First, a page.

My offence commited is CBT (Criminal Beach Of Trust) was charged under section 408.


I plead guilty to the judge and was sentence 1 month jail term + $8000 fine (in default 4 weeks jail term) jail term, my total sentence is 1 month 4 weeks jail term as I couldn't payout the fine. But I still feel relieve as I was expecting 3months - 5months jail term. Soon I was being handcruffed by the officer, the first time in my whole life!

My mind is totally blank at that moment when I got handcruffed at that moment. I can strongly feel someone have feel hurt and tears dropping from their eyes at that very moment - My family members whom I have hurt and make them suffer!

Please think again before you commit a crime! In singapore, you can run but you cannot hide forever. When you commit a crimet, you are not only destroying and hurting yourself but you are also hurting all those whom have always shown love and concern to you even deeper! They are the ones suffering the most when you get caught and sentence in jail!


Chapter 1.3: The lock-up at Subordinate Court
Once the court are dismiss, I was escorted by the police officers to a side exit. I can only turn my head to my family to have my last look and goodbye through our eyes contact as I am not allow to communicate with them.

Being escorted, walking through a narrow passage then staircase, I came to the basement where the lock-up cell rooms are located. Walking in, I was bought to a room which there are others like me, being handcruffed and turn by turn, we surrender our belongings, checking height & weight, thumb-print (no signature allowed) some documents. I was later bought to one of the lock-up cell after done.

The lightings in the cellroom are dime and the walls are full of fingerprint markings. Its not stuffy as there are air-con. There was a toilet attached within the cell room but was doorless.

I was not alone in that cell room! There are about 20 other people (all ages, races include foreigners, some wearing normal clothes while some in remand prisoner's clothes = white t-shirt and brown long pants with transport jelly slippers) with me in that cell (about 350 sqf).

My mind was lost and nervous. i can feel there are eyes watching at me. I don't know what's coming next . I can only stand alone at one corner quietly observing the surronding. There are others who are like me. looking lost and nervous from their expression. Some Sitting down quietly on the floor while some chat with each other happily.

Soon I was approach by one of the cell mate (age about mid 40s, skinny, with tatoo on his right arm) and we start chatting. Hes a repeat convict (3rd timer) and I can say he is the one whom have relief me. He told me what will be coming and other infomation/ advices which I thought it is very useful to me when I reach CPC (Changi Prison Complex). He is being charged on drugs case. I was really surpised that the first offender i ever spoke to, is such a easy going and friendly guy which i have never expected to be!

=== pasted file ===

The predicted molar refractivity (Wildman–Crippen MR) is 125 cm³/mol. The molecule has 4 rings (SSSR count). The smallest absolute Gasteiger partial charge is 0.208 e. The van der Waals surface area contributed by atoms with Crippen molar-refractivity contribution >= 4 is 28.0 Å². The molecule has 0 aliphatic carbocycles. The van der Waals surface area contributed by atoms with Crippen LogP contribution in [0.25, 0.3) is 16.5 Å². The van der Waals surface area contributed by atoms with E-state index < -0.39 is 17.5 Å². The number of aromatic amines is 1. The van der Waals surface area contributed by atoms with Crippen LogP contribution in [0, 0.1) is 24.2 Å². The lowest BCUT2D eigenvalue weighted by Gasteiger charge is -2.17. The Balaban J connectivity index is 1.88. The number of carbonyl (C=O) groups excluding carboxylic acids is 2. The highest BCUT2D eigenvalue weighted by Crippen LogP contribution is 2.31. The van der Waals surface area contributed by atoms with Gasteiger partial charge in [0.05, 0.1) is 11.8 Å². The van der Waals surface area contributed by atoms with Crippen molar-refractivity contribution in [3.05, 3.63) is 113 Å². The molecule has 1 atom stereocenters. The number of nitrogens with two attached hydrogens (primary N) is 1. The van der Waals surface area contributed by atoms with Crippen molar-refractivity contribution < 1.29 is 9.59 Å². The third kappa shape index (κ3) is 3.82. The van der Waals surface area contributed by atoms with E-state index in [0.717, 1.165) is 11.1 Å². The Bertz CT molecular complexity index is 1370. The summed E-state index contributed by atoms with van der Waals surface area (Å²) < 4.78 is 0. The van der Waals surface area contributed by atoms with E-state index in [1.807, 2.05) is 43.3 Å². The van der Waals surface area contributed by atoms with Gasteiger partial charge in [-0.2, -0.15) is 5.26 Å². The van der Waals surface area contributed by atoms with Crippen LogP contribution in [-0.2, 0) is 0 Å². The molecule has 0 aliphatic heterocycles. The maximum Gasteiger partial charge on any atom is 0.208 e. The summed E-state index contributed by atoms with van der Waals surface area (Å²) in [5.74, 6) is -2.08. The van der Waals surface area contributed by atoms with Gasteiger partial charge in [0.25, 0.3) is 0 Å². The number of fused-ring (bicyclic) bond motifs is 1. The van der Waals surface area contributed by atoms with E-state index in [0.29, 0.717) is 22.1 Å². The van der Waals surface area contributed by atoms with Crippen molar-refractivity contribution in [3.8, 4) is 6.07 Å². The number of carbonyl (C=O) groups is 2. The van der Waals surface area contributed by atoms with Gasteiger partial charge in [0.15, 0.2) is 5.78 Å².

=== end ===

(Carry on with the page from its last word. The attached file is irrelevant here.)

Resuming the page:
Time pass slowly and soon one officer came and ordered us to get in-line of 2 rows. We did as what was being told. Thereafter, we were being escorted to another large empty room to have our legs shackled. With our hands cruffed and legs shackled, we were then being escorted to the carkpark and enter a prison vehicle. It can contained about 40 prisoners per vehicle. Interior are fully sealed, no windows! We sat down in orderly manner and I know we are on our way to the prison now!

------------ End Of Chapter 1 ----------------

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Re: My life experience in Changi Prison (Cluster B)

Postby Inmate » Thu, 15 Sep 2011 12:22 am

Daugter wrote:
Inmate wrote:Introduction:
Hi readers, I am a ex-convict whom have served my jail term from July 2011- Augest 2011. Lockup in CPC (Changi Prison Complex) for a month, then served the remaining of my sentence under PPP (Home Detention Program). Throughout my 'short' 2 months lock-up behind bars and at home. I have came across and met numbers of ex-convicts whom have commited all types of offences. They share with me their backgrounds, personal stories which have taught me alot and understand the meaning of happiness in life.

****[color=darkred]Hi, I am glad I saw your post as I am clueless how, whom and what to ask when i call the Prison equiry number, Sigh. My father is now at B2 and I have only just recieve the letter for 1st visit, which will be a Televisit since I have missed his face to face day which is every tuesday (today is tuesday and i just got the letter). He is there on Short Term sentence. may I know how can one find out about PPP? how will Dad know if he is eligible? Thank you so much for sharing, it is difficult for the one serving the sentence inside and it is tough for family to try to be normal too, and for you to share, it really helps us visualised what dad is doing each hour. Thank you.[/color]

Inspiration from those people whom have supported and helped me get through and start afresh, I decided to create this website aiming to bring those with an interest in the prisoner support community a forum in which their issues and concerns may be addressed by others in similar circumstances and beliefs.

Although I am still struggling with debts after my release, I am no longer in depression. I'll finally found and understand the real meaning of life and regain back my strength and confidence to face the reality again, all thanks to my lock-up experiences and those inmates/ officers I met in CPC.

I sincerely hope and be glad if my life story here can actually helpout any of you readers or people around you. Think again before you commiting a crime and do get prepare on what you will face after you commit a crime!